Studies is honoured that Marie Collins has contributed to this issue ‘What the Murphy Report Means to Me’ http://t.co/BC5TXEzIEB
We are in a season of momentous commemorations. The present issue of Studies is focused on the First World War, which broke out a century ago. By the summer of 1915, hopes of a short conflict were rapidly fading. The brief 1914 Christmas truce on the Western Front, the inspiration behind Kevin Puts's new opera Silent Night, which had its European première at the Wexford Festival in the autumn and about which Tom Mooney writes in these pages, soon became only a bitter-sweet memory. The war, all further such eirenic interludes strictly forbidden from on high, lasted more than four horrific years and, by the time it finally ended in November 1918, four empires had collapsed and some 8,600,000 soldiers had died on the battle-field, many thousands of Irishmen, serving in the British army, among them.
Like the present writer, many of those reading these lines had family members who fought and possibly died in the war. But Ireland has been slow to honour their sacrifice. John Redmond's call to the Irish Volunteers at Woodenbridge in September 1914, to enlist 'in defence of right and freedom and religion', but also as an indirect aid to promoting the cause of Home Rule, led to controversy and a split in the ranks of the Volunteers. The upheaval of Easter 1916 and the disastrously ill-judged execution of the leaders meant that, almost overnight, the dominant political narrative in Ireland was irrevocably altered. Honouring the patriots and honouring the soldiers who had served in the armies of the empire against which the patriots had rebelled became almost impossible to reconcile.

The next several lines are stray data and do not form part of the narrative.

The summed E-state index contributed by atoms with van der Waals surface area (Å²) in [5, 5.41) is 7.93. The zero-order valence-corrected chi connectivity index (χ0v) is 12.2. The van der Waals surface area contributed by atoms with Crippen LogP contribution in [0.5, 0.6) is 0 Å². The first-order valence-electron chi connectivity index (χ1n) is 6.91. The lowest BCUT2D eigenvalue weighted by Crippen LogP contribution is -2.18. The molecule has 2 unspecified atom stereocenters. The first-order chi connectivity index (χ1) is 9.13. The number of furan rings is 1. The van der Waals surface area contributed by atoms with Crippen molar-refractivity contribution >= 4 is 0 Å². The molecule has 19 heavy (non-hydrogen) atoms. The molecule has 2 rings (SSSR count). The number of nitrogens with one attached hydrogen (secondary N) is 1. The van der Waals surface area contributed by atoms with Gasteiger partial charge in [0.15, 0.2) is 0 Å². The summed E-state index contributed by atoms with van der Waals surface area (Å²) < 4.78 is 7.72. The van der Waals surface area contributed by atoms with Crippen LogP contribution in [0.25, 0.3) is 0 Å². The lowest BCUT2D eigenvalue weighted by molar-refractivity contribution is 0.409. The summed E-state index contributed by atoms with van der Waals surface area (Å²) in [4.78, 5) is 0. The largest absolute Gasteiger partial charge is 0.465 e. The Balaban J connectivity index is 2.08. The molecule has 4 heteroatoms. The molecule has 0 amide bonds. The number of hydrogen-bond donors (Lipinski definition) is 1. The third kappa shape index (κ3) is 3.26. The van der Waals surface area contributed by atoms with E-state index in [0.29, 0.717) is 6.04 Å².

In a number of the contributions to this issue of Studies, we hear echoes of this painful clash of loyalties as experienced at the time by individuals such as Francis Ledwidge and Tom Kettle and in whole communities such as Wexford, John Redmond's home town. In due course, following the annihilation of the Irish Parliamentary Party in the General Election of 1918 and the transformation of politics it produced, official policy and propaganda and the national mood clearly indicated which allegiance was now, alone, acceptable.